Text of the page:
Dr. Gambill also explained that he understands students’ frustration with living in our dorms. Students are often annoyed when they send in maintenance requests that aren’t addressed for weeks or months. Recently, the college hired a new facilities director, Bart Horn. Dr. Gambill said that “now when you submit a work request, you’ll get an automated work reply and a number so you can see the status of your request. Another email will be sent once the issue has been addressed.”

Georgetown’s small freshmen class size has many concerned about the future of our institution. Dr. Gambill stated that there are many reasons why this decrease occurred. “Last year we essentially operated without a Vice-President of enrollment in our admissions office.” Although those working in the admissions office were certainly doing their best to ensure that this would be a successful year at GC, Dr. Gambill explained that “we had a void in leadership” by not having this position filled. However, our dean of students is very satisfied with the leadership of Michelle Lynch, Georgetown’s new VP of enrollment. Lynch is focusing on the importance of the campus visit to ensure that prospective students have a good experience when they visit GC. According to Dr. Gambill, we can expect our enrollment to increase over the next few years. “We may not bounce back completely in one year, but I believe it is possible to do in two years. I think she (Michelle) will do great things.”

Another topic of concern is some students’worry that GC will seek admittance into a division of the NCAA. Dr. Gambill stated that if Georgetown leaves the NAIA, it would be because the college was accepted into the NCAA Division II. “The board of trustees did not support the idea of becoming a Division III school. Our only options are to stay in the NAIA or seek acceptance into the Division II of the NCAA.” Unlike the NCAA’s Division III, which would void the college’s option to award students with athletic scholarships, Dr. Gambill explained that if GC became a part of the NCAA Division II, the number of scholarships available for athletics would be similar to what Georgetown offers now. Although the competition would change in terms of the schools we would play, becoming a part of (the NCAA’s) Division II would be similar to what we are now (as a part of the NAIA).”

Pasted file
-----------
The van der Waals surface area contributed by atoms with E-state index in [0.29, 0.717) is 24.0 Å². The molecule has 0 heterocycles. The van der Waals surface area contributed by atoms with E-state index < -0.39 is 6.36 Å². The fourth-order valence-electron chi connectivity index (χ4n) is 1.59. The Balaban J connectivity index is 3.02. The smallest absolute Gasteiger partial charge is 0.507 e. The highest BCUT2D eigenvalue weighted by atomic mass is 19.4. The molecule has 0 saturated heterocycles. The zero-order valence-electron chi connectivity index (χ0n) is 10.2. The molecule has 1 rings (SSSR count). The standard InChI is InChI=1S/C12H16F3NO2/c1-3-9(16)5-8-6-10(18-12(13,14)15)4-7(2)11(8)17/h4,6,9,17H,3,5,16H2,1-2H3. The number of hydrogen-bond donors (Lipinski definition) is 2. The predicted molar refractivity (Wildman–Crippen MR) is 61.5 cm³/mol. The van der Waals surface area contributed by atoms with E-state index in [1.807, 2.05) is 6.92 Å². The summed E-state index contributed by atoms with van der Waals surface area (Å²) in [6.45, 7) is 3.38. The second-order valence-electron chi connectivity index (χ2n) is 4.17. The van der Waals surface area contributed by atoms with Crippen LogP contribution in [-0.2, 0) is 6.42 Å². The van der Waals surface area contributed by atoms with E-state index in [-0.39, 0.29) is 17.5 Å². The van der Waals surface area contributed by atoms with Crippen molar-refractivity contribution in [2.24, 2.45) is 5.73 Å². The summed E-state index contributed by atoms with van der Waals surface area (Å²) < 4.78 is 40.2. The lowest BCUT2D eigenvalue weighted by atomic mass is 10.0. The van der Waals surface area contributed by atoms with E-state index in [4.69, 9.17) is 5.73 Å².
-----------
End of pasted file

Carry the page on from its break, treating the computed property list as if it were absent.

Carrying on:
It is the opinion of this writer that we students are often quick to complain without working to improve the problems we see on campus. Dr. Gambill is more than willing to “…meet with students one on one, answer emails and do whatever it takes to hear from students.” In order to change the issues students believe are affecting our campus, we must be willing to voice our concern. This Friday, Nov. 2, Dr. Gambill will be in the Mulberry Café at 3 p.m. to answer any questions students have concerning the future of our college. It is obvious that our administration wants to hear from the student body. This writer can only hope that if we truly care about Georgetown and hope to see it thrive, each of us will take this opportunity to voice our opinions. As Dr. Gambill said, “This is a place that many people care deeply about. The next 12-18 months will be a pivotal point for our institution.” We each have the opportunity and duty to do our part in ensuring Georgetown’s success, and this begins by voicing your concerns and ideas.

And if you don’t know, now you know, Tigas.